I didn’t really love the controls though. The character seems somewhat slow to respond sometimes, and because part of what you need to do is get away from monsters, the slow response was somewhat frustrating. It never resulted in my character’s death, but I did find myself yelling, “GO, come on, Go!” a couple of times. The game itself also lagged sometimes. One time when I knew I was going to die, I had to wait for what seemed like minutes for the graphics to line up correctly. The lagging isn’t a fatal flaw, and the game is still playable through it (so far anyway), but it’s a little disappointing given that I’m playing on Xbox One. I guess I have high expectations for this console.

The game is pretty easy to navigate, and I found it pretty easy to figure out what I needed to do. There is a lot of sneaking around, and you can get through a lot of it just by sneaking past the monsters or simply running past them. So, if you don’t want to fight, it’s not always necessary. Sometimes the sneaking is necessary though because you are just not going to win. I did find myself once just going around in circles trying to figure out what to do next, so it’s a little more open world than say Silent Hill, which often seems to be forcing you in the right direction, but at the same time, I learned you can’t always backtrack.

It may sound strange to refer to a survival horror game as comforting, but that’s really what I felt. For me, it was like curling up with an old, familiar book. If you are into horror, I would recommend this game. I didn’t find it particularly scary, but it is creepy, and it is definitely gory. If you don’t want to see blood or graphic violence, than you might want to skip this one. That’s my initial take on The Evil Within but, if you are still on the fence, look for to part 2 of this Power Hour Review next week after Wendi plays; stay tuned!


Tonight I Killed a God

WARNING: This post may be a little bit spoilery for the Destiny storyline, but it’s definitely worth the read ;-)

Unless you’ve been under a NYMG you know by now that Alex and I have been playing a lot of Destiny (Bungie 2014)…and I do mean a lot. I won’t even begin to tell you how much. One of the things that disturbed me about the game was the fact that we were often asked to come in and kill hordes of Fallen while they are actively praying to their god. I mean on bended knee arms up-stretched to the heavens praying. That shit gives me serious pause. What does it mean that I am being asked to come into a sanctuary and murder worshippers who are unaware of my presence because they are communing with their god? Am I supposed to think that this is ok because they look different from me (not that “I” am not different with blue skin, white luminescent eyes,  and glowing images of constellations floating just below my skin) or because they worship a different god than I and my ilk do?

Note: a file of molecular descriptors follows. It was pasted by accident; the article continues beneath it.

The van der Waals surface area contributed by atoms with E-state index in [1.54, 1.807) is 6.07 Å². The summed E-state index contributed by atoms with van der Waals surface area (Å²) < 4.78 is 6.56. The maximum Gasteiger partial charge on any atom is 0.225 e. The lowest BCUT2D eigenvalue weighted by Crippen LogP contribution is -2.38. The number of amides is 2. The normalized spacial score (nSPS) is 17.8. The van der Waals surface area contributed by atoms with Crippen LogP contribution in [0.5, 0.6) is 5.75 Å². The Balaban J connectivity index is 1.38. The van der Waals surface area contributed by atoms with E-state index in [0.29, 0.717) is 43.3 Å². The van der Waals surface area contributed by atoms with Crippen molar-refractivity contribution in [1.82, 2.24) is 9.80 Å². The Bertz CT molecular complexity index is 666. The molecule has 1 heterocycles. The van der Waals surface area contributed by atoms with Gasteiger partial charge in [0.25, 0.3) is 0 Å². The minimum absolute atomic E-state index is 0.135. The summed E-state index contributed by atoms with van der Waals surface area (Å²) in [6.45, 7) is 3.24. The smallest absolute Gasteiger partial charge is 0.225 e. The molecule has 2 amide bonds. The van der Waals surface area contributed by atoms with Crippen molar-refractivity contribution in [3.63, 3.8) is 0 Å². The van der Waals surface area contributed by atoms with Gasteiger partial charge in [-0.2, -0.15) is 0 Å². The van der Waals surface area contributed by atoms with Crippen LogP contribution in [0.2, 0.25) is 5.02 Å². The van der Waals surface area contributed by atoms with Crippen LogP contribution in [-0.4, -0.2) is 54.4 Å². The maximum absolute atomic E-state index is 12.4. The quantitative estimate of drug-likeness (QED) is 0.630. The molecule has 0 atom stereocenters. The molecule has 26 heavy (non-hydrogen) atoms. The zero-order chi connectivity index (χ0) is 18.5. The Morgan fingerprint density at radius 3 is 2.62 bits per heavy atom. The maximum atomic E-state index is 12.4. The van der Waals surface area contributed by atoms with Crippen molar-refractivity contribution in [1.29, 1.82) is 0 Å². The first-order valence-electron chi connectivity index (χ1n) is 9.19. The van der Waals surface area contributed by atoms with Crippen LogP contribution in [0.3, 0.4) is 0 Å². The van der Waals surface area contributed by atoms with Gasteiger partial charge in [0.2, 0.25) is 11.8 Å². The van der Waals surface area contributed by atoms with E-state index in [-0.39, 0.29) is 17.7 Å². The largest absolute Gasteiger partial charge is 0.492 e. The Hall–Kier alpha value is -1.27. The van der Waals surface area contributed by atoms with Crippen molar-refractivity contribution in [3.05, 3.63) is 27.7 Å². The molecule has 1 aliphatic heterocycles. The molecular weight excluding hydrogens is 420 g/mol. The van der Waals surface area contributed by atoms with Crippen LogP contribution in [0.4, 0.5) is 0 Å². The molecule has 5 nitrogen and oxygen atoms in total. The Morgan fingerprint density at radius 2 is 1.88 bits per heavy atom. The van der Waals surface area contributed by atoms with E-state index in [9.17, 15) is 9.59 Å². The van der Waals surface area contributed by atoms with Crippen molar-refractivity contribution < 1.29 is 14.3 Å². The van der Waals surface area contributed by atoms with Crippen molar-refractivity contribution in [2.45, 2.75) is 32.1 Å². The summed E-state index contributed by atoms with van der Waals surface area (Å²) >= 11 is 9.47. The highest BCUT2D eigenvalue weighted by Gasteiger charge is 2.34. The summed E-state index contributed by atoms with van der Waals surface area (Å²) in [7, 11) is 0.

I asked myself all of these questions in a split second as I surveyed the scene in game and compressed it all down to “Really, we kill them while they’re praying?” and voiced that to my fireteam. They responded with “Oh my god” and other utterances of surprise and quick snippets of analysis before we did what we were ultimately going to have to do in order to successfully complete the mission and advance the narrative. We killed all of the worshippers and then went on to kill their god. There was no option not to. There was no way to make peace with them. No way to agree to allow their god and their beliefs to co-exist with ours. It was simply kill or be killed and none of us wanted to die.



Leveling Through Loss

Grief is a funny thing. Caught up in the throes of loss, every day can feel like you’re living through Judith Viorst’s Alexander and the Terrible, Horrible, No Good, Very Bad Day. When we lose something precious, it’s not just an emotional blow. It’s a physical and mental attack that can leave you feeling a bit like you’re drowning on dry land.